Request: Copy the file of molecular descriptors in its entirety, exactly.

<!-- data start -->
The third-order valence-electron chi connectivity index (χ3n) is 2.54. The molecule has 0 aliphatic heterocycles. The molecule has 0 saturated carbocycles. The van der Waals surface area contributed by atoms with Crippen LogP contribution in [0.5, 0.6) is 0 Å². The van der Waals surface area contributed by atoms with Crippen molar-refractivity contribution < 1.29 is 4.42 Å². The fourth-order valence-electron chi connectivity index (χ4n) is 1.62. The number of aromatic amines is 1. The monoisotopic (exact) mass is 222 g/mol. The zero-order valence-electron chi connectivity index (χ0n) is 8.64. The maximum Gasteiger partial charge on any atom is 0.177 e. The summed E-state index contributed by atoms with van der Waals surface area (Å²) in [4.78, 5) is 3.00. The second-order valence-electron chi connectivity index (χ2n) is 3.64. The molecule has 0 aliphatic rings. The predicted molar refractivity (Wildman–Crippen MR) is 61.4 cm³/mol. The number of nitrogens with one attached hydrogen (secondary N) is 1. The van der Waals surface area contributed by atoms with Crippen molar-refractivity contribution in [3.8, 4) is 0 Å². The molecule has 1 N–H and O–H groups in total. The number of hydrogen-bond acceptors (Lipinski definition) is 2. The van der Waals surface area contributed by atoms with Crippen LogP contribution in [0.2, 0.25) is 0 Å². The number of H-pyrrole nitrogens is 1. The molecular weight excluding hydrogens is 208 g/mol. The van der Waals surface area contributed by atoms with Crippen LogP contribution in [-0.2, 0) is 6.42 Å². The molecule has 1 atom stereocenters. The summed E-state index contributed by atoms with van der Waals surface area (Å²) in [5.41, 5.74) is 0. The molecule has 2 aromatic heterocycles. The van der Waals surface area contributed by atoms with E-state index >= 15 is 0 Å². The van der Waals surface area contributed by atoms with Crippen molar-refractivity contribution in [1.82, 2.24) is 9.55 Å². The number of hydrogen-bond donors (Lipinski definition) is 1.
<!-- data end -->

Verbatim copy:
The third-order valence-electron chi connectivity index (χ3n) is 2.54. The molecule has 0 aliphatic heterocycles. The molecule has 0 saturated carbocycles. The van der Waals surface area contributed by atoms with Crippen LogP contribution in [0.5, 0.6) is 0 Å². The van der Waals surface area contributed by atoms with Crippen molar-refractivity contribution < 1.29 is 4.42 Å². The fourth-order valence-electron chi connectivity index (χ4n) is 1.62. The number of aromatic amines is 1. The monoisotopic (exact) mass is 222 g/mol. The zero-order valence-electron chi connectivity index (χ0n) is 8.64. The maximum Gasteiger partial charge on any atom is 0.177 e. The summed E-state index contributed by atoms with van der Waals surface area (Å²) in [4.78, 5) is 3.00. The second-order valence-electron chi connectivity index (χ2n) is 3.64. The molecule has 0 aliphatic rings. The predicted molar refractivity (Wildman–Crippen MR) is 61.4 cm³/mol. The number of nitrogens with one attached hydrogen (secondary N) is 1. The van der Waals surface area contributed by atoms with Crippen molar-refractivity contribution in [3.8, 4) is 0 Å². The molecule has 1 N–H and O–H groups in total. The number of hydrogen-bond acceptors (Lipinski definition) is 2. The van der Waals surface area contributed by atoms with Crippen LogP contribution in [0.2, 0.25) is 0 Å². The number of H-pyrrole nitrogens is 1. The molecular weight excluding hydrogens is 208 g/mol. The van der Waals surface area contributed by atoms with Crippen LogP contribution in [-0.2, 0) is 6.42 Å². The molecule has 1 atom stereocenters. The summed E-state index contributed by atoms with van der Waals surface area (Å²) in [5.41, 5.74) is 0. The molecule has 2 aromatic heterocycles. The van der Waals surface area contributed by atoms with E-state index >= 15 is 0 Å². The van der Waals surface area contributed by atoms with Crippen molar-refractivity contribution in [1.82, 2.24) is 9.55 Å². The number of hydrogen-bond donors (Lipinski definition) is 1.